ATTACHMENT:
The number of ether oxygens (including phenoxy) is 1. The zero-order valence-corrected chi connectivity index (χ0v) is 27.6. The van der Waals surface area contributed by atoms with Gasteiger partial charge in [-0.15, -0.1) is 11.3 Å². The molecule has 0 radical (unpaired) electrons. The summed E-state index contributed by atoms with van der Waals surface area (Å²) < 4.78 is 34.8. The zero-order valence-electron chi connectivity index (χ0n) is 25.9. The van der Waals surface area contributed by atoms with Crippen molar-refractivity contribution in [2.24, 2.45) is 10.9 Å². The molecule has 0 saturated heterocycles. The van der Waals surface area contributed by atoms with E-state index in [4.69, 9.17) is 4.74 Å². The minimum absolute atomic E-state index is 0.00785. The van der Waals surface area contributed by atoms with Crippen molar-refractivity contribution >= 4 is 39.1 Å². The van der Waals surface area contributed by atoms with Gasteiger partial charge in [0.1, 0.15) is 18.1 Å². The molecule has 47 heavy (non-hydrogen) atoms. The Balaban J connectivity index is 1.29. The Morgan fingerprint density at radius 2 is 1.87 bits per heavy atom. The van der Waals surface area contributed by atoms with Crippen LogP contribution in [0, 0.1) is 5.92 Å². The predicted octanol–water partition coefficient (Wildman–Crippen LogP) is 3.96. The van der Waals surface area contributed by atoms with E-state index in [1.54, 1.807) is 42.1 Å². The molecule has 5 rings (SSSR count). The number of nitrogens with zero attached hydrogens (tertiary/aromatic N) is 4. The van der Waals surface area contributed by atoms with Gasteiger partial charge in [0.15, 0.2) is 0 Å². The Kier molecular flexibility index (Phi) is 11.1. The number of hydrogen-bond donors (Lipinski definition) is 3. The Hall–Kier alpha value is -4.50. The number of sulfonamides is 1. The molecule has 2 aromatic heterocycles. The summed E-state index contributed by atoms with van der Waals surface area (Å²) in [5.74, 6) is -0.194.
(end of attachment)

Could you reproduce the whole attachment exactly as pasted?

The number of ether oxygens (including phenoxy) is 1. The zero-order valence-corrected chi connectivity index (χ0v) is 27.6. The van der Waals surface area contributed by atoms with Gasteiger partial charge in [-0.15, -0.1) is 11.3 Å². The molecule has 0 radical (unpaired) electrons. The summed E-state index contributed by atoms with van der Waals surface area (Å²) < 4.78 is 34.8. The zero-order valence-electron chi connectivity index (χ0n) is 25.9. The van der Waals surface area contributed by atoms with Crippen molar-refractivity contribution in [2.24, 2.45) is 10.9 Å². The molecule has 0 saturated heterocycles. The van der Waals surface area contributed by atoms with E-state index in [4.69, 9.17) is 4.74 Å². The minimum absolute atomic E-state index is 0.00785. The van der Waals surface area contributed by atoms with Crippen molar-refractivity contribution >= 4 is 39.1 Å². The van der Waals surface area contributed by atoms with Gasteiger partial charge in [0.1, 0.15) is 18.1 Å². The molecule has 47 heavy (non-hydrogen) atoms. The Balaban J connectivity index is 1.29. The Morgan fingerprint density at radius 2 is 1.87 bits per heavy atom. The van der Waals surface area contributed by atoms with Crippen LogP contribution in [0, 0.1) is 5.92 Å². The predicted octanol–water partition coefficient (Wildman–Crippen LogP) is 3.96. The van der Waals surface area contributed by atoms with E-state index in [1.54, 1.807) is 42.1 Å². The molecule has 5 rings (SSSR count). The number of nitrogens with zero attached hydrogens (tertiary/aromatic N) is 4. The van der Waals surface area contributed by atoms with Gasteiger partial charge in [0.15, 0.2) is 0 Å². The Kier molecular flexibility index (Phi) is 11.1. The number of hydrogen-bond donors (Lipinski definition) is 3. The Hall–Kier alpha value is -4.50. The number of sulfonamides is 1. The molecule has 2 aromatic heterocycles. The summed E-state index contributed by atoms with van der Waals surface area (Å²) in [5.74, 6) is -0.194.